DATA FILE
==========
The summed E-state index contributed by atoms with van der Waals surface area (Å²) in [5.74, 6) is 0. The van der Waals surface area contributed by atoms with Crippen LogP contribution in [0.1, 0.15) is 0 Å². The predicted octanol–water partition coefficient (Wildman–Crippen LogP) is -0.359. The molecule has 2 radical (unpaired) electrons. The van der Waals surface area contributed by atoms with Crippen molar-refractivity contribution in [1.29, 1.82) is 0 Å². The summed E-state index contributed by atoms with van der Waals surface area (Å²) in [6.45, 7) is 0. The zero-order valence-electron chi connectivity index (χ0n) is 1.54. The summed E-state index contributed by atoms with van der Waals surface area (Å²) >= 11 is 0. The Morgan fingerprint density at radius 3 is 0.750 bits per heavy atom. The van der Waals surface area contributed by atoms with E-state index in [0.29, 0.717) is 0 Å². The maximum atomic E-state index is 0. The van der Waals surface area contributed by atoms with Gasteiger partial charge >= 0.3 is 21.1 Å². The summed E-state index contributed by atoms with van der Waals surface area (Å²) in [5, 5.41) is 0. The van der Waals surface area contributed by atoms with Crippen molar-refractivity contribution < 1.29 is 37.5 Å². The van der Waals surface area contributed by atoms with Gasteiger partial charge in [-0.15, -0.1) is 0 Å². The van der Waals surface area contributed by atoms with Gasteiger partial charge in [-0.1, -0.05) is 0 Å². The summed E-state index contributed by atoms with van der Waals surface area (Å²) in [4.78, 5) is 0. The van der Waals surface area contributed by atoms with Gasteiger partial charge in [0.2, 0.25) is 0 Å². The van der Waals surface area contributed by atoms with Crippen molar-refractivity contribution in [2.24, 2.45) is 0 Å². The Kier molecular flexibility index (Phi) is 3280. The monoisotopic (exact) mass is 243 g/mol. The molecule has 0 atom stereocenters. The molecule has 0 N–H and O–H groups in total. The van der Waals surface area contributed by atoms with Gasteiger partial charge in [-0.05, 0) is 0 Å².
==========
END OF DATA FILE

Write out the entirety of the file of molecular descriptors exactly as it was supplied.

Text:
The summed E-state index contributed by atoms with van der Waals surface area (Å²) in [5.74, 6) is 0. The van der Waals surface area contributed by atoms with Crippen LogP contribution in [0.1, 0.15) is 0 Å². The predicted octanol–water partition coefficient (Wildman–Crippen LogP) is -0.359. The molecule has 2 radical (unpaired) electrons. The van der Waals surface area contributed by atoms with Crippen molar-refractivity contribution in [1.29, 1.82) is 0 Å². The summed E-state index contributed by atoms with van der Waals surface area (Å²) in [6.45, 7) is 0. The zero-order valence-electron chi connectivity index (χ0n) is 1.54. The summed E-state index contributed by atoms with van der Waals surface area (Å²) >= 11 is 0. The Morgan fingerprint density at radius 3 is 0.750 bits per heavy atom. The van der Waals surface area contributed by atoms with E-state index in [0.29, 0.717) is 0 Å². The maximum atomic E-state index is 0. The van der Waals surface area contributed by atoms with Gasteiger partial charge >= 0.3 is 21.1 Å². The summed E-state index contributed by atoms with van der Waals surface area (Å²) in [5, 5.41) is 0. The van der Waals surface area contributed by atoms with Crippen molar-refractivity contribution < 1.29 is 37.5 Å². The van der Waals surface area contributed by atoms with Gasteiger partial charge in [-0.15, -0.1) is 0 Å². The van der Waals surface area contributed by atoms with Gasteiger partial charge in [-0.1, -0.05) is 0 Å². The summed E-state index contributed by atoms with van der Waals surface area (Å²) in [4.78, 5) is 0. The van der Waals surface area contributed by atoms with Gasteiger partial charge in [0.2, 0.25) is 0 Å². The van der Waals surface area contributed by atoms with Crippen molar-refractivity contribution in [2.24, 2.45) is 0 Å². The Kier molecular flexibility index (Phi) is 3280. The monoisotopic (exact) mass is 243 g/mol. The molecule has 0 atom stereocenters. The molecule has 0 N–H and O–H groups in total. The van der Waals surface area contributed by atoms with Gasteiger partial charge in [-0.05, 0) is 0 Å².